"I support Reeve’s mission by . . ."
The answer is three simple words: Living my life. And I have to say, I didn’t get there lightly over my eight-year journey as a paraplegic.
When I was newly injured, all I was concerned about was a cure -- since surely living with a crushed spine couldn’t be a “real” life. Prior to being injured, I was always on the move, traveling for my Wall Street job or doing something outdoors -- rock climbing, running, bicycling, telemark skiing, golf, swimming. It was always something. In fact, that’s how I was injured. I was bicycling on a sunny Saturday afternoon when an SUV driver fell asleep and plowed into me head-on.
During my two months in ICU and three months in rehab, all I could think of was a do-over. Don’t I get a mulligan because this is no life?
Well, the truth is we don’t get a do over, but we humans do have a remarkable ability to adapt, rebuild, and grow. I wasn’t so sure at the time, but my rebuild came in parallel with becoming more closely aligned with the Reeve mission and re-starting living my life.
My wife and I opened a business, LeanOnWe, that connects people looking for home care with a seriously screened network of highly recommended private-hire caregivers. We’ve helped dozens of people suffering with paralysis and more than 1,100 other families caring for seniors and other loved ones in need.
I became active in adaptive athletics, and in particular, rowing. Thanks to a generous grant administered by the Reeve Foundation, I was able to compete as a para rower in a new rowing shell. And last year after capsizing at a competition in Hartford, I got back in the actual and metaphorical boat when my buddy Ivan and I won a silver medal in the famous Head of the Schuykill Regatta in Philly.
I also became an integral part of Eric Legrand’s Walk to Believe as its top annual individual fundraiser.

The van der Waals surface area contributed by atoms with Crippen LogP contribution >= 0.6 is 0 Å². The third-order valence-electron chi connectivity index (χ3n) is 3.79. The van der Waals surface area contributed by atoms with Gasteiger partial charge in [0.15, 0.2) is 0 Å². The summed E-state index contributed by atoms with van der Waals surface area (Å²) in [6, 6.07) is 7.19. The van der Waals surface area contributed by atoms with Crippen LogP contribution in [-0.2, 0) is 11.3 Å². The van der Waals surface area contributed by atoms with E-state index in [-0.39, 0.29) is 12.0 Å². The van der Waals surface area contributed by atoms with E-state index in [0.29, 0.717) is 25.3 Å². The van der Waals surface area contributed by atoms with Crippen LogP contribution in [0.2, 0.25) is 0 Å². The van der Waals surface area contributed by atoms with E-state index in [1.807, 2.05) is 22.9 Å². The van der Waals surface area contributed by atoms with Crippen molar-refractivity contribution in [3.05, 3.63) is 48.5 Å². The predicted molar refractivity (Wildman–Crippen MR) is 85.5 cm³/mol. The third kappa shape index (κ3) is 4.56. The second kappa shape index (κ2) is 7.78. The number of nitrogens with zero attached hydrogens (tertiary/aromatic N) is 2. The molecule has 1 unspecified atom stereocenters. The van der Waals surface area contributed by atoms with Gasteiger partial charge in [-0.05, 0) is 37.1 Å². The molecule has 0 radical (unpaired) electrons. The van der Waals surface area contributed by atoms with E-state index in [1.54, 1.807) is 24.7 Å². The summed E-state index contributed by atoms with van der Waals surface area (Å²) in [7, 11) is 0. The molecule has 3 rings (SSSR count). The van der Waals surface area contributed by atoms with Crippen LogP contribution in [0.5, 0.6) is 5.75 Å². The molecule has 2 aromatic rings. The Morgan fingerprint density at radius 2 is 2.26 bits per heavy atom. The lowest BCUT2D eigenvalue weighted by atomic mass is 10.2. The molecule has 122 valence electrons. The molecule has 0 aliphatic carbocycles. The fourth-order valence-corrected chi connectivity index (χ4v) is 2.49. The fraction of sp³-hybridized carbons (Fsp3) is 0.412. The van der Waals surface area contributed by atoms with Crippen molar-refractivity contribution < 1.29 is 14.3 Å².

And perhaps most importantly, I got to know and befriend people like Legrand, Alan Brown, and Scott Chesney. No moss grows under their wheels. Each comes from a different place that reflects their personality. Eric, the athlete, contributes through his Team LeGrand vehicle which drives fundraising and the development of his personal brand. Alan and his mom have been side by side and the collective face of his eponymous foundation for many years before merging the organization with the Reeve Foundation. And Scott is an internationally recognized motivational speaker and also the force behind Reeve’s efforts to make beaches accessible.
They all represent the two sides of Reeve’s mission -- helping people with spinal cord injuries today with their needs, and at the same time raising funds for tomorrow’s cure. Above, you can see me in the Reeve Foundation office alongside Christopher’s wheelchair.
My life has changed in almost every way over the last eight years. I’m aware that to almost everyone I meet, I’m no longer just Ron Gold. Instead, I’m that guy in a wheelchair. I take it as an obligation to make sure people see me -- and others with spinal cord injuries -- as we are, and not who they think we are or should be.
Like my three friends, I'm living my life and looking forward to walking the walk.